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Report finds exploitation victims

A report has found that at least 132 children in Birmingham have been victims of sexual exploitation or are "vulnerable" to it.

The city's council carried out a year-long investigation into child sex abuse amid fears that grooming rings like those uncovered in Oxford and Derby could be operating in the area.

They found that teenage girls who are in care are most at risk of sexual exploitation, while some girls said they were raped as part of gang initiation ceremonies.

The report, entitled We Need to Get it Right, highlighted 83 children who are most at most risk of sexual exploitation - 80 girls and just three boys.

Of these, one is under 13 years old, 57 are aged 14 to 16, and 25 are 17 or older.

While child sex exploitation scandals in Rotherham and Rochdale overwhelmingly involved men of Asian origin preying on white girls, officials said they did not see the same pattern in Birmingham.

Around half - 39 - of children who are most at risk of child sexual exploitation in the city are white British, while 40 are from black and minority ethnic groups and 44 are in care, according to the report's figures, which were collected in September.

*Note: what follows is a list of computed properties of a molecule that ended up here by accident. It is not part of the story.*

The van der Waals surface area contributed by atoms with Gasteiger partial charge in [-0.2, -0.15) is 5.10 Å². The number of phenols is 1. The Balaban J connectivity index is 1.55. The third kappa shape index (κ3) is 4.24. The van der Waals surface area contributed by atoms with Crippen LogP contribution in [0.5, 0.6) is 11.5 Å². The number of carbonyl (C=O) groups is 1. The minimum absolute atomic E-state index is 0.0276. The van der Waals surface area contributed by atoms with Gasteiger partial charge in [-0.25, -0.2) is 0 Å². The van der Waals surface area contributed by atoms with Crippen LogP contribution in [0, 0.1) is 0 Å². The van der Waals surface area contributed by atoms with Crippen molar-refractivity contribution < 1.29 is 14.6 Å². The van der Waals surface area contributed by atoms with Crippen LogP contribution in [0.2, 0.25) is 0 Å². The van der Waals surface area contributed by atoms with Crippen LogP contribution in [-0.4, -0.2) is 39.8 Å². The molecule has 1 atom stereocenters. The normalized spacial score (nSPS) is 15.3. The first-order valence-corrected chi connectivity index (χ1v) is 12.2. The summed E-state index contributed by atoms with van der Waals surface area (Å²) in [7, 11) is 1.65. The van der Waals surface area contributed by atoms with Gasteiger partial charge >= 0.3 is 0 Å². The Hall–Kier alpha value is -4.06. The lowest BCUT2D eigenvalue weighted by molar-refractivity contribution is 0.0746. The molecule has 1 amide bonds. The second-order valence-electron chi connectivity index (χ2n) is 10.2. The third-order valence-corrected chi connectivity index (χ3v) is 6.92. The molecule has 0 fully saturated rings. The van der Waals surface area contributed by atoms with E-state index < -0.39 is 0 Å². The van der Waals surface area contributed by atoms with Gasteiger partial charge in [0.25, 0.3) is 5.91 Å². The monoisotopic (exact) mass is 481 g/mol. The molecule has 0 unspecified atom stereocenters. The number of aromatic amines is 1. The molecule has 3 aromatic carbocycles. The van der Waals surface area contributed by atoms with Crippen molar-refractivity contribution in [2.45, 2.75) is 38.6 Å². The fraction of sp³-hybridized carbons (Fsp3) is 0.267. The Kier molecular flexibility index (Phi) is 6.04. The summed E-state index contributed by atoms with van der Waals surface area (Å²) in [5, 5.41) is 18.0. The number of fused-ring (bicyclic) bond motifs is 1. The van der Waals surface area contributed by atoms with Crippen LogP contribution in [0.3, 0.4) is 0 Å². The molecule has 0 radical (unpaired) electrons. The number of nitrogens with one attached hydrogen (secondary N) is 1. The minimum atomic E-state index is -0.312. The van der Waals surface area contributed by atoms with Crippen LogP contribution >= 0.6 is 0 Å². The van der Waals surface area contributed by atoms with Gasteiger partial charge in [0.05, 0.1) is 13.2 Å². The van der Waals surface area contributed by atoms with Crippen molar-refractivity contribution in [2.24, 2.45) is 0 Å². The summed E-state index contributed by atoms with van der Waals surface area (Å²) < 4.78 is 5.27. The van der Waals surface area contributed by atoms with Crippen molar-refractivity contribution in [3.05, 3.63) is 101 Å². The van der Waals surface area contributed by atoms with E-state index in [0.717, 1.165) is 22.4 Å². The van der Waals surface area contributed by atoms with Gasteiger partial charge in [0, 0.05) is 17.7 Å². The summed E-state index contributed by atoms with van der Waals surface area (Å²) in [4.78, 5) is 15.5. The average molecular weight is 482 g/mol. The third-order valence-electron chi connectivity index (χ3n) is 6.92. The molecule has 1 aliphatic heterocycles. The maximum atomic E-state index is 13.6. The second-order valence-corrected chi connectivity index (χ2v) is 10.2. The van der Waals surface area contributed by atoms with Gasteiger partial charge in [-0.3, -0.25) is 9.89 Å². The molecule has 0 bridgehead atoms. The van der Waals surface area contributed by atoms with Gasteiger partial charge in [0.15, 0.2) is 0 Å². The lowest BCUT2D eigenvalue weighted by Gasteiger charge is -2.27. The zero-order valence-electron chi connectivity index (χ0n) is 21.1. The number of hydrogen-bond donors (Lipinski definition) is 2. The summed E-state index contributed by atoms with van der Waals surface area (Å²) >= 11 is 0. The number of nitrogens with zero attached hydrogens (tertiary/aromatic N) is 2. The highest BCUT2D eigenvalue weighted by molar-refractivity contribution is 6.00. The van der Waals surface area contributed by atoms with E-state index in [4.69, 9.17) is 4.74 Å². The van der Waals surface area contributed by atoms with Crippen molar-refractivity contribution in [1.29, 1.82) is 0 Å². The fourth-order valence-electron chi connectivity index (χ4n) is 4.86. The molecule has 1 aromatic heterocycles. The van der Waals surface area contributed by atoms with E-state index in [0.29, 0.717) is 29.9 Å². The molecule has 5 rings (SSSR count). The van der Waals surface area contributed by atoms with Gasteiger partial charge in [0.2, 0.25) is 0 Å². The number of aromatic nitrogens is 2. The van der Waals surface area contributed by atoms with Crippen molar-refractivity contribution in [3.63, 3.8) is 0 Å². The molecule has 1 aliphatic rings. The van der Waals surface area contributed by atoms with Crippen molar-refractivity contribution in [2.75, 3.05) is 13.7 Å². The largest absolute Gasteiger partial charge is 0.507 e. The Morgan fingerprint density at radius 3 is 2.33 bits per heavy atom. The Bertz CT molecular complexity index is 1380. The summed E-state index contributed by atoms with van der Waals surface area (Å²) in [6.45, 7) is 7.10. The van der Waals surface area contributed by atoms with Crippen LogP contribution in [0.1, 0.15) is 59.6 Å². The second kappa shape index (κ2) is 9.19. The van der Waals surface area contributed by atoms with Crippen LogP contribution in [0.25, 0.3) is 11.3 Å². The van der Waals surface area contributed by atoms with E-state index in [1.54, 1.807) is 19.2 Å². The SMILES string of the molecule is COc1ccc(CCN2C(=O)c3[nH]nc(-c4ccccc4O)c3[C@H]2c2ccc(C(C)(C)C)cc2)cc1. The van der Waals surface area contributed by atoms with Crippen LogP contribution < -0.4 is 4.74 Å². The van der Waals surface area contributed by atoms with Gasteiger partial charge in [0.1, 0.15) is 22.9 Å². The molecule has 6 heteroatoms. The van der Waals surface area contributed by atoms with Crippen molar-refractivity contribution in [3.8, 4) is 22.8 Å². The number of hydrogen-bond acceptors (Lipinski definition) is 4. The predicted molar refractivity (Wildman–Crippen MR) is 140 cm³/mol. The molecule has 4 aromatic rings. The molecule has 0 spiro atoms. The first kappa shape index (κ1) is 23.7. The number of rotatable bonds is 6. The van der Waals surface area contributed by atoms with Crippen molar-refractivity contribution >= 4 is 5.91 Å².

Anita Ward, chairwoman of the Education and Vulnerable Children Overview and Scrutiny Committee, said the council was spurred to launch the investigation following child sex scandals across the country.

In the report she said: "For far too long, child sexual exploitation (CSE) was a hidden issue, but following the recent number of high profile cases across the country the problem has been exposed and we can no longer pretend that it does not exist within our society."

She said that "having concluded that if it was happening in areas like Derby, Oxford, Telford and Rochdale, it was in all likelihood happening in Birmingham".

The report's authors described the abuse they were told about as "harrowing" and said that some children are being let down by "failures" in the safeguarding services that are meant to protect them.